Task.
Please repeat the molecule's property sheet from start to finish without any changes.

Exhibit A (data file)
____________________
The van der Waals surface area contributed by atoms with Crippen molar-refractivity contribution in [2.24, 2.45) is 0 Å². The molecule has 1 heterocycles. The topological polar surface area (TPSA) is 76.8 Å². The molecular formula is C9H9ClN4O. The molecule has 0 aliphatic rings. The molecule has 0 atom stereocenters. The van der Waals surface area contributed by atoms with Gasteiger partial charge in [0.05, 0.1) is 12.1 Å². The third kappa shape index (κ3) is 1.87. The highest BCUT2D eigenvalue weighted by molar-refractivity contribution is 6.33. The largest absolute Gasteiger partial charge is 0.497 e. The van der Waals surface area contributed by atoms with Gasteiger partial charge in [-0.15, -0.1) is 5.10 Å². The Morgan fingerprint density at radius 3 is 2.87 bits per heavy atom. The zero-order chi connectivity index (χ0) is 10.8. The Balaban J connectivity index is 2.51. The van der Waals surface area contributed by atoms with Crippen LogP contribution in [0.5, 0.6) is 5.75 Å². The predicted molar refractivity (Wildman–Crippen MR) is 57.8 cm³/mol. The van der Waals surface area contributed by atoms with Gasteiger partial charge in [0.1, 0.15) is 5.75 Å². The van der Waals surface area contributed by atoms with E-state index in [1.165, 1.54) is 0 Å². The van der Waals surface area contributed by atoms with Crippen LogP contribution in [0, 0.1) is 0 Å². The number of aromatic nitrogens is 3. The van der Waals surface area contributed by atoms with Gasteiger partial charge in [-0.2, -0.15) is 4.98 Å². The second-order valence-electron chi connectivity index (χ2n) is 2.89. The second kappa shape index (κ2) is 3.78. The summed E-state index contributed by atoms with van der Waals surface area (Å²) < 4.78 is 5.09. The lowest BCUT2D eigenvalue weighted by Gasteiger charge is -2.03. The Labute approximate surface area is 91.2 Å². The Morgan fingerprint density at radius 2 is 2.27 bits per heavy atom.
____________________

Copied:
The van der Waals surface area contributed by atoms with Crippen molar-refractivity contribution in [2.24, 2.45) is 0 Å². The molecule has 1 heterocycles. The topological polar surface area (TPSA) is 76.8 Å². The molecular formula is C9H9ClN4O. The molecule has 0 aliphatic rings. The molecule has 0 atom stereocenters. The van der Waals surface area contributed by atoms with Gasteiger partial charge in [0.05, 0.1) is 12.1 Å². The third kappa shape index (κ3) is 1.87. The highest BCUT2D eigenvalue weighted by molar-refractivity contribution is 6.33. The largest absolute Gasteiger partial charge is 0.497 e. The van der Waals surface area contributed by atoms with Gasteiger partial charge in [-0.15, -0.1) is 5.10 Å². The Morgan fingerprint density at radius 3 is 2.87 bits per heavy atom. The zero-order chi connectivity index (χ0) is 10.8. The Balaban J connectivity index is 2.51. The van der Waals surface area contributed by atoms with Crippen LogP contribution in [0.5, 0.6) is 5.75 Å². The predicted molar refractivity (Wildman–Crippen MR) is 57.8 cm³/mol. The van der Waals surface area contributed by atoms with Gasteiger partial charge in [0.1, 0.15) is 5.75 Å². The van der Waals surface area contributed by atoms with E-state index in [1.165, 1.54) is 0 Å². The van der Waals surface area contributed by atoms with Crippen LogP contribution in [0, 0.1) is 0 Å². The number of aromatic nitrogens is 3. The van der Waals surface area contributed by atoms with Gasteiger partial charge in [-0.2, -0.15) is 4.98 Å². The second-order valence-electron chi connectivity index (χ2n) is 2.89. The second kappa shape index (κ2) is 3.78. The summed E-state index contributed by atoms with van der Waals surface area (Å²) < 4.78 is 5.09. The lowest BCUT2D eigenvalue weighted by Gasteiger charge is -2.03. The Labute approximate surface area is 91.2 Å². The Morgan fingerprint density at radius 2 is 2.27 bits per heavy atom.